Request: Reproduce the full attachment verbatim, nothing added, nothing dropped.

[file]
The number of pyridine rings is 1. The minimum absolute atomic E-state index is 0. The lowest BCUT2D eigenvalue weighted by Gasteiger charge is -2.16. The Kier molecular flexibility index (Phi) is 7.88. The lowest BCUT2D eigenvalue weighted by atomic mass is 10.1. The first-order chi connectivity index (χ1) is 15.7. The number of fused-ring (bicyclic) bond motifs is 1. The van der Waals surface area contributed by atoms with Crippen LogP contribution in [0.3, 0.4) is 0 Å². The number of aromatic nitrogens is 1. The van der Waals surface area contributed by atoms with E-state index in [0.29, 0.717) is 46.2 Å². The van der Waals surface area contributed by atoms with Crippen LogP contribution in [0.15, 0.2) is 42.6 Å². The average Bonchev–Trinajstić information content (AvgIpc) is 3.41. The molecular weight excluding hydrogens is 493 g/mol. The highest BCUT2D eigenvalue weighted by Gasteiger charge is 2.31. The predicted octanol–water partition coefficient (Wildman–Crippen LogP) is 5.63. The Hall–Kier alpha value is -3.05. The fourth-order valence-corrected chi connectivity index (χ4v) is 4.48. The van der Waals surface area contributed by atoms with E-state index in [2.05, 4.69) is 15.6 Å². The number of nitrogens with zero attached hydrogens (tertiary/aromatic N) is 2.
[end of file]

The number of pyridine rings is 1. The minimum absolute atomic E-state index is 0. The lowest BCUT2D eigenvalue weighted by Gasteiger charge is -2.16. The Kier molecular flexibility index (Phi) is 7.88. The lowest BCUT2D eigenvalue weighted by atomic mass is 10.1. The first-order chi connectivity index (χ1) is 15.7. The number of fused-ring (bicyclic) bond motifs is 1. The van der Waals surface area contributed by atoms with Crippen LogP contribution in [0.3, 0.4) is 0 Å². The number of aromatic nitrogens is 1. The van der Waals surface area contributed by atoms with E-state index in [0.29, 0.717) is 46.2 Å². The van der Waals surface area contributed by atoms with Crippen LogP contribution in [0.15, 0.2) is 42.6 Å². The average Bonchev–Trinajstić information content (AvgIpc) is 3.41. The molecular weight excluding hydrogens is 493 g/mol. The highest BCUT2D eigenvalue weighted by Gasteiger charge is 2.31. The predicted octanol–water partition coefficient (Wildman–Crippen LogP) is 5.63. The Hall–Kier alpha value is -3.05. The fourth-order valence-corrected chi connectivity index (χ4v) is 4.48. The van der Waals surface area contributed by atoms with E-state index in [2.05, 4.69) is 15.6 Å². The number of nitrogens with zero attached hydrogens (tertiary/aromatic N) is 2.